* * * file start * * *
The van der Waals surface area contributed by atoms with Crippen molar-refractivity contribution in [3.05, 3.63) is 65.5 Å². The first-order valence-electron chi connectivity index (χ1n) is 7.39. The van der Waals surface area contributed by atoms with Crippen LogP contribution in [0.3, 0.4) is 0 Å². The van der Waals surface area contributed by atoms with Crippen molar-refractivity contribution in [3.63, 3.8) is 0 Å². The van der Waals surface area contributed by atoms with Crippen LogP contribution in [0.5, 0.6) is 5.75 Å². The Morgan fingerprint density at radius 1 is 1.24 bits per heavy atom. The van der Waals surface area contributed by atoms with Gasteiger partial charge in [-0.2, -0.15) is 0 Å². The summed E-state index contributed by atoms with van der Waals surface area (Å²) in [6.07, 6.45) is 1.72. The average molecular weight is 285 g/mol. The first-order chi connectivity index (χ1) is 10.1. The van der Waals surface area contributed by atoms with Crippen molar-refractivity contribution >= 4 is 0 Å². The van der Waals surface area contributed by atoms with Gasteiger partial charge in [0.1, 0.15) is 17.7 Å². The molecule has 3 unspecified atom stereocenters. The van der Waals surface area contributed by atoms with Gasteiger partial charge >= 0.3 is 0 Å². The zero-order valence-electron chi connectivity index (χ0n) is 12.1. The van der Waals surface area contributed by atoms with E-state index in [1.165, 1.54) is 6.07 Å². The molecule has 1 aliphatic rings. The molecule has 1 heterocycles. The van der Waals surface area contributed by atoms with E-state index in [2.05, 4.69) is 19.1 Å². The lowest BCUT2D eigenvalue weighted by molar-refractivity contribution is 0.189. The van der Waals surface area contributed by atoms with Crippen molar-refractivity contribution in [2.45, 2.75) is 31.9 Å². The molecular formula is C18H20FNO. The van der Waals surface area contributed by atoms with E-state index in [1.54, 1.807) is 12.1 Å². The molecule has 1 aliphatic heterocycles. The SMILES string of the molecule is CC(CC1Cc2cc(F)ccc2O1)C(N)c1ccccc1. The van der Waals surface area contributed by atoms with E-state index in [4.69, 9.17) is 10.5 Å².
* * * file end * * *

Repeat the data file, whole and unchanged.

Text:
The van der Waals surface area contributed by atoms with Crippen molar-refractivity contribution in [3.05, 3.63) is 65.5 Å². The first-order valence-electron chi connectivity index (χ1n) is 7.39. The van der Waals surface area contributed by atoms with Crippen LogP contribution in [0.3, 0.4) is 0 Å². The van der Waals surface area contributed by atoms with Crippen molar-refractivity contribution in [3.63, 3.8) is 0 Å². The van der Waals surface area contributed by atoms with Crippen LogP contribution in [0.5, 0.6) is 5.75 Å². The Morgan fingerprint density at radius 1 is 1.24 bits per heavy atom. The van der Waals surface area contributed by atoms with Gasteiger partial charge in [-0.2, -0.15) is 0 Å². The summed E-state index contributed by atoms with van der Waals surface area (Å²) in [6.07, 6.45) is 1.72. The average molecular weight is 285 g/mol. The first-order chi connectivity index (χ1) is 10.1. The van der Waals surface area contributed by atoms with Crippen molar-refractivity contribution >= 4 is 0 Å². The van der Waals surface area contributed by atoms with Gasteiger partial charge in [0.1, 0.15) is 17.7 Å². The molecule has 3 unspecified atom stereocenters. The van der Waals surface area contributed by atoms with Gasteiger partial charge >= 0.3 is 0 Å². The zero-order valence-electron chi connectivity index (χ0n) is 12.1. The van der Waals surface area contributed by atoms with E-state index in [1.165, 1.54) is 6.07 Å². The molecule has 1 aliphatic rings. The molecule has 1 heterocycles. The van der Waals surface area contributed by atoms with E-state index in [2.05, 4.69) is 19.1 Å². The lowest BCUT2D eigenvalue weighted by molar-refractivity contribution is 0.189. The van der Waals surface area contributed by atoms with Crippen molar-refractivity contribution in [2.45, 2.75) is 31.9 Å². The molecular formula is C18H20FNO. The van der Waals surface area contributed by atoms with E-state index in [1.54, 1.807) is 12.1 Å². The molecule has 1 aliphatic heterocycles. The SMILES string of the molecule is CC(CC1Cc2cc(F)ccc2O1)C(N)c1ccccc1. The van der Waals surface area contributed by atoms with E-state index in [4.69, 9.17) is 10.5 Å².